November 2020

Quantitative analysis of human NK cell reactivity using latex beads coated with defined amounts of antibodies.

Eur J Immunol 2020 05 19;50(5):656-665. Epub 2020 Feb 19.

Department for Immunology, Leibniz Research Centre for Working Environment and Human Factors (IfADo) at TU Dortmund, Dortmund, Germany.

Natural Killer (NK) cell responses are regulated by a variety of different surface receptors. While we can determine the overall positive or negative effect of a given receptor on NK cell functions, investigating NK cell regulation in a quantitative way is challenging. To quantitatively investigate individual receptors for their effect on NK cell activation, we chose to functionalize latex beads that have approximately the same size as lymphocytes with defined amounts of specific antibodies directed against distinct activating receptors. This enabled us to investigate NK cell reactivity in a defined, clean, and controllable system. Only CD16 and NKp30 could activate the degranulation of resting human NK cells. CD16, NKG2D, NKp30, NKp44, and NKp46 were able to activate cultured NK cells. NK cell activation resulted in the induction of polyfunctional cells that degranulated and produced IFN-γ and MIP-1β. Interestingly, polyfunctional NK cells were only induced by triggering ITAM-coupled receptors. NKp44 showed a very sensitive response pattern, where a small increase in receptor stimulation caused maximal NK cell activity. In contrast, stimulation of 2B4 induced very little NK cell degranulation, while providing sufficient signal for NK cell adhesion. Our data demonstrate that activating receptors differ in their effectiveness to stimulate NK cells.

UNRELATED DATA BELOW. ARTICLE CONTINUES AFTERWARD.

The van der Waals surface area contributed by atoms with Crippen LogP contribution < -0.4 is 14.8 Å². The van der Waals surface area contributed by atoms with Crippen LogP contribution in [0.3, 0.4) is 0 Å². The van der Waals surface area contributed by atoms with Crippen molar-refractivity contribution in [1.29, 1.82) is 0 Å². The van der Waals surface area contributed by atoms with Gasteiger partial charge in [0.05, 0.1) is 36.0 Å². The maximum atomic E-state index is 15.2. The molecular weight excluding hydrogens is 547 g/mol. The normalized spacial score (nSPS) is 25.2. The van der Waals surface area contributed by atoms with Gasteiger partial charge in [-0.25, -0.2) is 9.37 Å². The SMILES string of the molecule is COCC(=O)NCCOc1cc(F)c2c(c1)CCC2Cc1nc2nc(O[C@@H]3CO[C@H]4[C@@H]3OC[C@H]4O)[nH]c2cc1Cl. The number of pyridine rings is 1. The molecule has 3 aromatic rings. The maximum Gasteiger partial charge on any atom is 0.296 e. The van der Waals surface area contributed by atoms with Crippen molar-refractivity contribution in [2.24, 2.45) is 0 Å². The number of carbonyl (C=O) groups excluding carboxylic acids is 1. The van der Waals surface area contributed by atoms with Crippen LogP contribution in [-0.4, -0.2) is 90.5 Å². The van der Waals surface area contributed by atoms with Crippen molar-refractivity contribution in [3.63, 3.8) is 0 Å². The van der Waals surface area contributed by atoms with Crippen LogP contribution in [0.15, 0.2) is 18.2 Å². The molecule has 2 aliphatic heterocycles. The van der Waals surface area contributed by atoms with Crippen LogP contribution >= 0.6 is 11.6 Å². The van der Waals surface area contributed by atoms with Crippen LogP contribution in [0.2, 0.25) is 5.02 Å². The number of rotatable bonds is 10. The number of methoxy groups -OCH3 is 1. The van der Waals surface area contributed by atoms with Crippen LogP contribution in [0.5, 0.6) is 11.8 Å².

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http://dx.doi.org/10.1002/eji.201948344DOI Listing
May 2020